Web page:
The reality is, there’s no such thing as a “Han Solo-type character.” There’s only a “Han Solo-type actor,” and that was Harrison Ford between the ages of 34 and 38. Solo is an almost impossible character to even write for in peripheral expanded universe books and comic books. The arrogant bravado is almost always overdone, as if Solo just barks out one-liners. But, to be fair, it’s hard to write for a character whose true major trait is “actor who thinks all of this is dumb.” (Ford notoriously told Lucas while filming Star Wars, “You can type this sh*t, but you sure as hell can’t say it.”) There are even rumblings that Star Wars: Rebels has avoided introducing Solo, like they did with Lando, because he’s such a difficult character to portray. Star Wars: Rebels is being wise.

The thing is, Ford thinking the material is dumb is what makes Star Wars work. He is our entryway into this strange world. Remember, he doesn’t even think the force is real. (In the first Star Wars movie, the Force didn’t let its users perform levitating magic tricks, so a lot could be explained away by just dismissing it as hocus pocus nonsense.) When Solo does something heroic, it really does come as a surprise because we, as an audience, truly believed that Solo did not care about anything. This is all because of Ford.

Ford, obviously, is returning as Solo later this year in Star Wars: The Force Awakens. I am not going to pretend that I’m not insanely excited about this, but I’m also preparing myself for a character that will probably not resemble the one we used to know. Yes, Ford is older. More importantly, he’s not going to be able to get himself back into that mindset of being a hungry actor who is doing a movie he thinks is silly. (I do get the sense that Ford wants to do a good job.)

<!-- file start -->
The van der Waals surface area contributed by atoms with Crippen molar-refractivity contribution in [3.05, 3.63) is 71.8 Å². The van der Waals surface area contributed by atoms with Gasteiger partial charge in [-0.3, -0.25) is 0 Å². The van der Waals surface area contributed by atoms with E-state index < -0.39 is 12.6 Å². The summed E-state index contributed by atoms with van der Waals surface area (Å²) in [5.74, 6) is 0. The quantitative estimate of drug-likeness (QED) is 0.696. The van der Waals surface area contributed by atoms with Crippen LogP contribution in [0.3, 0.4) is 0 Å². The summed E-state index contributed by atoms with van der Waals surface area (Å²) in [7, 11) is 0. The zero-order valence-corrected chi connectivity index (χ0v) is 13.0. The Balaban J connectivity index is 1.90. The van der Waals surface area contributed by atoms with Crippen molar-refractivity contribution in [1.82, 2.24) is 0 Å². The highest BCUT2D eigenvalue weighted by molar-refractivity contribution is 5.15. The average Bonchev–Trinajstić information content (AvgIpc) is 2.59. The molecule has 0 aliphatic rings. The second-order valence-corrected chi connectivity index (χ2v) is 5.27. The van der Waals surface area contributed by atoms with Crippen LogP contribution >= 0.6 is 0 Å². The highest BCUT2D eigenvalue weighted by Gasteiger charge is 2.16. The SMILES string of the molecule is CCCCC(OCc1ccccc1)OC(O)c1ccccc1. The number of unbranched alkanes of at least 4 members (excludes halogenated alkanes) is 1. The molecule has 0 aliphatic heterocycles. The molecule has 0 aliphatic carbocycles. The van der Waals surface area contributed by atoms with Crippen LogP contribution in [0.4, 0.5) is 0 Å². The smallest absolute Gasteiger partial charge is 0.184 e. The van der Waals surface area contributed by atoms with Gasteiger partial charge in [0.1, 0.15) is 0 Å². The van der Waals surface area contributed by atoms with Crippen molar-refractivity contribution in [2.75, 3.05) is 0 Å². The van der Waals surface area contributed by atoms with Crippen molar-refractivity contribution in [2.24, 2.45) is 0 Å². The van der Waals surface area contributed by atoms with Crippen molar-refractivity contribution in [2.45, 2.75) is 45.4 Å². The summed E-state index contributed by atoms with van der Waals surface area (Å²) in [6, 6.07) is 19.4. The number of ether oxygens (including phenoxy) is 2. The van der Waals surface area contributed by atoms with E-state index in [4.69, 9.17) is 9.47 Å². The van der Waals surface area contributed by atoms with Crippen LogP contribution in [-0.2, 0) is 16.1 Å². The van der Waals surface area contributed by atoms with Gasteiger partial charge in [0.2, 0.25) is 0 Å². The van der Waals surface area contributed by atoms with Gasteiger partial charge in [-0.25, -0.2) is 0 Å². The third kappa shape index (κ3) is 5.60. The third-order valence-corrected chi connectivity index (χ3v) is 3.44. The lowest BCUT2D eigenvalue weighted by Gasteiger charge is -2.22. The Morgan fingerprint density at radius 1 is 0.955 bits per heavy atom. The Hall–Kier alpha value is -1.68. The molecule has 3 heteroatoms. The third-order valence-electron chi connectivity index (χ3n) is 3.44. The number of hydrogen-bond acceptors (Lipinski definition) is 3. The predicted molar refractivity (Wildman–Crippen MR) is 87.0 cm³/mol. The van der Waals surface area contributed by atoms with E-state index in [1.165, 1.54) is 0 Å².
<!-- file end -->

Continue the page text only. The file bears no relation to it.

There are also those fairly strong rumors that one of the standalone Star Wars movies will feature Han Solo. [Update: Those rumors are now true, the Phil Lord and Christopher Miller directed spinoff will be in theaters on May 28, 2018.] Good luck. It’s really hard to imagine this working because you need an actor who doesn’t really want to play Solo. That can happen in 1977 when nobody knew what that meant, but how is that possible today? Every male actor within the age range will want this role, but to quote Solo, “That’s the real trick, isn’t it?” Recreating a character described as a reluctant hero needs a reluctant actor.

Mike Ryan has written for The Huffington Post, Wired, Vanity Fair and New York. He is senior entertainment writer at Uproxx. You can contact him directly on Twitter.